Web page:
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Innovations in arable farming - towards sustainable systems

There’s an increasing need to farm in a way that uses resources efficiently. This will enable us to produce more, nutritionally complete food for the growing, global population and protect the environment [1]. Innovative precision technologies support farmers in growing more food on the same amount of land whilst using fewer resources and having less impact on the environment.

There are two types of innovative technologies that can support decision making for farmers. The first category includes novel GPS technologies that can simplify farming operations, such as automatic steering, and sensors that collect data. Adoption of this category of technology doesn’t require the user to develop new skills or knowledge. However, the second category requires the analysis and interpretation of the large amount of data generated from these innovative technologies and users need to develop new, digital skills to interpret the outputs (for example, the use of variable rate applications). We’ll explore the second category in this course and consider the factors that influence the adoption of precision farming and digital solutions, as well as the support available to enable farmers to use them for maximum benefit.

Precision farming

Precision farming refers to the application of ‘different technologies and solutions to manage the variability of agricultural production, to improve crop yield and reduce environmental impact’ [2] and uses GNSS (Global Navigation Satellite System) guidance, such as GPS, to apply site specific agricultural measures [3] which can lead to a wide range of environmental benefits.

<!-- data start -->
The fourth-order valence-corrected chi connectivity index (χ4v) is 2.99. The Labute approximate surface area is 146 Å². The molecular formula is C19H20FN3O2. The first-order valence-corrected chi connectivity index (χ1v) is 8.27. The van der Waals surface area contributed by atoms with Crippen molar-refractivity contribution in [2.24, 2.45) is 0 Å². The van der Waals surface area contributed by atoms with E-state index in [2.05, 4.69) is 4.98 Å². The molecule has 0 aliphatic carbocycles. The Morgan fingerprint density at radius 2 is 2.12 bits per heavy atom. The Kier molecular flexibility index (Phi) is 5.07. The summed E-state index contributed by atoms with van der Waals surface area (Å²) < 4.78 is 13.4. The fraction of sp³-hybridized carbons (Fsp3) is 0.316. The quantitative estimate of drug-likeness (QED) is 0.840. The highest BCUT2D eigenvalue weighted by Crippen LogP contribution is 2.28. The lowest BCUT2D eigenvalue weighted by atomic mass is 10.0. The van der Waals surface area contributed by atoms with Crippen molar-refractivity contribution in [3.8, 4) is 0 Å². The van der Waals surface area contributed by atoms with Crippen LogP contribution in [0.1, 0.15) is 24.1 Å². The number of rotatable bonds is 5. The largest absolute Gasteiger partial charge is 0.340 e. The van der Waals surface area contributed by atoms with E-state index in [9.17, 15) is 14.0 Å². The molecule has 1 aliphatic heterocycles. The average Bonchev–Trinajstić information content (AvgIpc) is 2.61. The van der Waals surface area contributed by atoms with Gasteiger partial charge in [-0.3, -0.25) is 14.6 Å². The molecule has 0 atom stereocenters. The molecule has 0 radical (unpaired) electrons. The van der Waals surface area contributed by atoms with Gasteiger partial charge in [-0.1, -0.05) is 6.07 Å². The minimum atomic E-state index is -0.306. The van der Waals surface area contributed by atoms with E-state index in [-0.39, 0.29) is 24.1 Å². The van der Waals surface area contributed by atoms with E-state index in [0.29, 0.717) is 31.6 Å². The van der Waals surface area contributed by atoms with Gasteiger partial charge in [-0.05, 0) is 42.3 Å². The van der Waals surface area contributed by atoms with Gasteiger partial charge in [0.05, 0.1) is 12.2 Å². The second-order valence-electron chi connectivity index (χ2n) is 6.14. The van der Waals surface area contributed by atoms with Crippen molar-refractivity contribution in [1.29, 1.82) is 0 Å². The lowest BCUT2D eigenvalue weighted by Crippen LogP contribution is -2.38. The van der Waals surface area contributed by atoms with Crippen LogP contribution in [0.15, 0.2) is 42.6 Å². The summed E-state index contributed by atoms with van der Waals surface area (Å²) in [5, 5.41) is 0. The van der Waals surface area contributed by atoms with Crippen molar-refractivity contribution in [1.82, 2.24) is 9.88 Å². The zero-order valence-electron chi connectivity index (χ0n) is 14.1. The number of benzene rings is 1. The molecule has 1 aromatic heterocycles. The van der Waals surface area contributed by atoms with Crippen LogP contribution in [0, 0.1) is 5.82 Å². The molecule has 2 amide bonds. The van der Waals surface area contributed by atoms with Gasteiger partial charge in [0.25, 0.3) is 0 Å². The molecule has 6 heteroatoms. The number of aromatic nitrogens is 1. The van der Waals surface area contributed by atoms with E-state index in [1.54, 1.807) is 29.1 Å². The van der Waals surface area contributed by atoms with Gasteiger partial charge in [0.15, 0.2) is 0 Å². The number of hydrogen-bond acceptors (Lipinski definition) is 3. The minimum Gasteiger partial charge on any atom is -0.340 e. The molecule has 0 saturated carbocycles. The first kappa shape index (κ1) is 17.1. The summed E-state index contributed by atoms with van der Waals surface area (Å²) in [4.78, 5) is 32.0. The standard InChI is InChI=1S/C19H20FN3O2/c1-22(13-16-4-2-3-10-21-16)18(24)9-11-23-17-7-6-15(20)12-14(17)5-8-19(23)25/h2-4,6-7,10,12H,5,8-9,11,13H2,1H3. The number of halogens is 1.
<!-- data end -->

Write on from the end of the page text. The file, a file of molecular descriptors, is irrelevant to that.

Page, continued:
graphic showing a combine harvester receiving information about the crop it's working on via a satellite

Graphic to show the importance of satellite communications in precision farming. ©John Deere

The International Society of Precision Agriculture provides a detailed definition that focuses on the contribution of precision agriculture to the sustainability of food production:

“Precision Agriculture is a management strategy that gathers, processes and analyses temporal, spatial and individual data and combines it with other information to support management decisions according to estimated variability for improved resource use efficiency, productivity, quality, profitability and sustainability of agricultural production.”

The following table summarises the types of precision technologies available and briefly describes how they can support farmers.

Application Description
Farm machinery guidance Uses GPS positioning to help drivers follow the optimal path thanks to a digital display, minimising the risk of overlaps.
Automatic steering Completely takes over steering of the farm equipment from the driver, allowing the operator to engage in core agricultural tasks.
Variable rate applications Combines GPS positioning with information from other sensors and digital maps to distribute the right amount of agrichemicals.
Yield monitoring Enables site-specific monitoring of harvests, combining the output of a yield sensor with GPS positioning of the harvester.
Biomass monitoring (amount of plant material) Enables site-specific monitoring of biomass in an agricultural field, providing up-to-date information on crop development.
Soil condition monitoring Enables updates of soil moisture levels, fertility or diseases to optimise their management. GPS positioning and software applications identify the exact position of the soil samples sent to laboratories or analysed ‘in the field’.